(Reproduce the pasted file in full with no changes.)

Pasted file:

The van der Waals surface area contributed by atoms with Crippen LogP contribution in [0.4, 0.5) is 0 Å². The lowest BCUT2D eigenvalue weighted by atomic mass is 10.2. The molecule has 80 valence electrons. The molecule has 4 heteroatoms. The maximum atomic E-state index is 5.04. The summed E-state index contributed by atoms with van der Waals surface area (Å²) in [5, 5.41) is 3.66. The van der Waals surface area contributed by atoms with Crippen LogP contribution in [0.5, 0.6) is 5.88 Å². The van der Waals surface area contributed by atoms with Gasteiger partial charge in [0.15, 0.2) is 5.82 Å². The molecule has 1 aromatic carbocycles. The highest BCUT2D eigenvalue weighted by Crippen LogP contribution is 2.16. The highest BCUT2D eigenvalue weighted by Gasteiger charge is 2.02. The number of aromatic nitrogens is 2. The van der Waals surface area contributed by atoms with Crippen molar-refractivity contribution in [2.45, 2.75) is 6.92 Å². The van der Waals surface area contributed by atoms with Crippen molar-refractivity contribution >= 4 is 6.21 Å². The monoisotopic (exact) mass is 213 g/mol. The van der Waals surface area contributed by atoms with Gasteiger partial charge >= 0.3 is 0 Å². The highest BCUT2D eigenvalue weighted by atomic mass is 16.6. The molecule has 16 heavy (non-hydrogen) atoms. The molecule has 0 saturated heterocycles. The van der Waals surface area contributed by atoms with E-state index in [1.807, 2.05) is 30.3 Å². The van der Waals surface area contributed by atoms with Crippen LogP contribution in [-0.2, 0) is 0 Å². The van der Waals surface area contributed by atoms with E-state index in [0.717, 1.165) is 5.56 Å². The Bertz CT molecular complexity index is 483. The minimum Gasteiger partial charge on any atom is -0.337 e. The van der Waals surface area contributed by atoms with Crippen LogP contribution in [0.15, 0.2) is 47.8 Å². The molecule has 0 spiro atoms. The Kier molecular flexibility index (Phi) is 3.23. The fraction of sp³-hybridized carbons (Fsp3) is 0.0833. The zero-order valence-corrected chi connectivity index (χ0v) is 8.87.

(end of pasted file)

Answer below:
The van der Waals surface area contributed by atoms with Crippen LogP contribution in [0.4, 0.5) is 0 Å². The lowest BCUT2D eigenvalue weighted by atomic mass is 10.2. The molecule has 80 valence electrons. The molecule has 4 heteroatoms. The maximum atomic E-state index is 5.04. The summed E-state index contributed by atoms with van der Waals surface area (Å²) in [5, 5.41) is 3.66. The van der Waals surface area contributed by atoms with Crippen LogP contribution in [0.5, 0.6) is 5.88 Å². The van der Waals surface area contributed by atoms with Gasteiger partial charge in [0.15, 0.2) is 5.82 Å². The molecule has 1 aromatic carbocycles. The highest BCUT2D eigenvalue weighted by Crippen LogP contribution is 2.16. The highest BCUT2D eigenvalue weighted by Gasteiger charge is 2.02. The number of aromatic nitrogens is 2. The van der Waals surface area contributed by atoms with Crippen molar-refractivity contribution in [2.45, 2.75) is 6.92 Å². The van der Waals surface area contributed by atoms with Crippen molar-refractivity contribution >= 4 is 6.21 Å². The monoisotopic (exact) mass is 213 g/mol. The van der Waals surface area contributed by atoms with Gasteiger partial charge >= 0.3 is 0 Å². The highest BCUT2D eigenvalue weighted by atomic mass is 16.6. The molecule has 16 heavy (non-hydrogen) atoms. The molecule has 0 saturated heterocycles. The van der Waals surface area contributed by atoms with E-state index in [1.807, 2.05) is 30.3 Å². The van der Waals surface area contributed by atoms with Crippen LogP contribution in [-0.2, 0) is 0 Å². The van der Waals surface area contributed by atoms with E-state index in [0.717, 1.165) is 5.56 Å². The Bertz CT molecular complexity index is 483. The minimum Gasteiger partial charge on any atom is -0.337 e. The van der Waals surface area contributed by atoms with Crippen LogP contribution in [0.15, 0.2) is 47.8 Å². The molecule has 0 spiro atoms. The Kier molecular flexibility index (Phi) is 3.23. The fraction of sp³-hybridized carbons (Fsp3) is 0.0833. The zero-order valence-corrected chi connectivity index (χ0v) is 8.87.